Jesus went on to say, “In a little while you will see me no more, and then after a little while you will see me.” At this, some of his disciples said to one another, “What does he mean by saying, ‘In a little while you will see me no more, and then after a little while you will see me,’ and ‘Because I am going to the Father’?” They kept asking, “What does he mean by ‘a little while’? We don’t understand what he is saying.” Jesus saw that they wanted to ask him about this, so he said to them, “Are you asking one another what I meant when I said, ‘In a little while you will see me no more, and then after a little while you will see me’? Very truly I tell you, you will weep and mourn while the world rejoices. You will grieve, but your grief will turn to joy. A woman giving birth to a child has pain because her time has come; but when her baby is born she forgets the anguish because of her joy that a child is born into the world. So, with you: Now is your time of grief, but I will see you again and you will rejoice, and no one will take away your joy (John 16:16-22).
Do you get it? A little while! This text is a perfect illustration of the old expression repetitio mater studiorum (repetition is the mother of studies). We’re supposed to lay hold of this because it clearly was significant to the Lord.
The Greek word translated here as “a little while” is even more evocative of brevity. It is μικρὸν (mikron) which, at least in its English connotation, speaks of something very little.
Contextually, the Lord seems to be referring to the brief time between His death and His resurrection. Indeed, that time was brief. He was trying to prepare His disciples (in the hope?) that they might not lose faith and would be able to endure His passion. However, it seems that these and other words promising His resurrection “in a little while” (on the third day) had no real impact on them. All but John fled in fear, and all of them were astonished and incredulous at the resurrection when it first broke in to their reality.
In a more extended and pastoral context, the words of Jesus are also intended for us. He wants us to grasp that “in a little while” we will see Him.
This is a very important perspective for us to gain: life is short! This truth is both consoling and challenging.
It is consoling because whatever pain we are going through, we are going through it; if we are faithful, it is not our destination. Whatever the current difficulties, they will be over “in a little while.” An old African-American spiritual says, “Hold on just a little longer, everything’s gonna be all right.” Another says, “Trouble don’t last always.” As most of us who are a bit older know, life passes quickly—so very quickly. Whatever our troubles, they will be over in a little while. If we have been faithful, eternity dawns with far great glories than the trouble we have endured for just “a little while.”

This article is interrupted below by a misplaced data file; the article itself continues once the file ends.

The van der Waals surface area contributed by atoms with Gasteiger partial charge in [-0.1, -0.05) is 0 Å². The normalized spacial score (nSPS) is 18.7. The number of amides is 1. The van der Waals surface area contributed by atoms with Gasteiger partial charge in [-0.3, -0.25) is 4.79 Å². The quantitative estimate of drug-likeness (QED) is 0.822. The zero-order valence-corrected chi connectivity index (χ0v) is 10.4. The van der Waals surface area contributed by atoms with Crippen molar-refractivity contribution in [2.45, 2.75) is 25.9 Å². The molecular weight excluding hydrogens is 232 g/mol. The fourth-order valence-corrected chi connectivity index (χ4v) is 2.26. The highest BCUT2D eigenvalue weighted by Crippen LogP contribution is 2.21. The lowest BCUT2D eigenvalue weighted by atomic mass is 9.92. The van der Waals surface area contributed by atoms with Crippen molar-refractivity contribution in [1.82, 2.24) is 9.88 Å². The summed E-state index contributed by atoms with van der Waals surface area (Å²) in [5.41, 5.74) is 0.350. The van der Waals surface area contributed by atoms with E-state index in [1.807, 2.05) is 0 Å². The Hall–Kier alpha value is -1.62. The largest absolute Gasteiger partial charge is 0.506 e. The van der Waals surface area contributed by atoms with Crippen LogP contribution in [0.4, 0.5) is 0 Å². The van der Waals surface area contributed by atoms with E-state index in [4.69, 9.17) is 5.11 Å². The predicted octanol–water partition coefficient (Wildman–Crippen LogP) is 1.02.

We ought to expect that life here will be a little uncomfortable. We live in a paradise lost. We live in a fallen world, governed by a fallen angel, and we have fallen natures. We who are baptized now live in this world as strangers and aliens. We’re just passing through a world with strange customs and a strange language. We’re living out of a suitcase and have all the discomforts of travel. In a little while, though, we get to go home—if we but hold on to God’s unchanging hand.
Scripture speaks often of this aspect.
In all this you greatly rejoice, though now for a little while you may have had to suffer grief in all kinds of trials. These have come so that the proven genuineness of your faith—of greater worth than gold, which perishes even though refined by fire—may result in praise, glory and honor when Jesus Christ is revealed (1 Peter 1:6-7).
Therefore, we do not lose heart. Though outwardly we are wasting away, yet inwardly we are being renewed day by day. For our light and momentary troubles are achieving for us an eternal glory that far outweighs them all. So, we fix our eyes not on what is seen, but on what is unseen, since what is seen is temporary, but what is unseen is eternal (2 Cor 4:16-18).
We ought to be consoled by this perspective that whatever difficulties we’re currently going through will be over in a little while if we stay faithful. Meanwhile it is producing and storing up glory for you.
It is also challenging to consider the “little while” of this life. Simply put, you are going to die, and you don’t get to say when. You are not promised even the next beat of your heart. Tomorrow is not promised, so you’d better choose the Lord today. Do not delay your conversion to the Lord.
Life passes so very swiftly. I’ve been a priest for nearly 30 years now. Wow, how did that happen? I feel like I just got out of high school! Scripture says,
Our life is over like a sigh. Our span is seventy years, or eighty for those who are strong. And most of these are emptiness and pain. They pass swiftly, and we are gone (Ps 90:9-11).
But as for man, he is like the grass, of the flower of the field. The wind blows, and he is gone and his place never sees him again (Ps 103:15-16).
Remember your Creator—before the silver cord is severed, and the golden bowl is broken; before the pitcher is shattered at the spring, and the wheel broken at the well, and the dust returns to the ground it came from, and the spirit returns to God who gave it (Eccles 12: finis).
Yes, life passes quickly. For most of us, the memory of our existence will linger but a generation here on earth.
Here comes the challenge: Life is short—prepare for judgment. Scripture says,
It is appointed unto men once to die, and after this the judgment (Heb 9:27).
For we must all appear before the judgment seat of Christ, so that each of us may receive what is due us for the things done while in the body, whether good or bad (2 Cor 5:10).
Nothing in all creation is hidden from God’s sight. Everything is uncovered and laid bare before the eyes of him to whom we must give account (Heb 4:13).
Jesus also warns,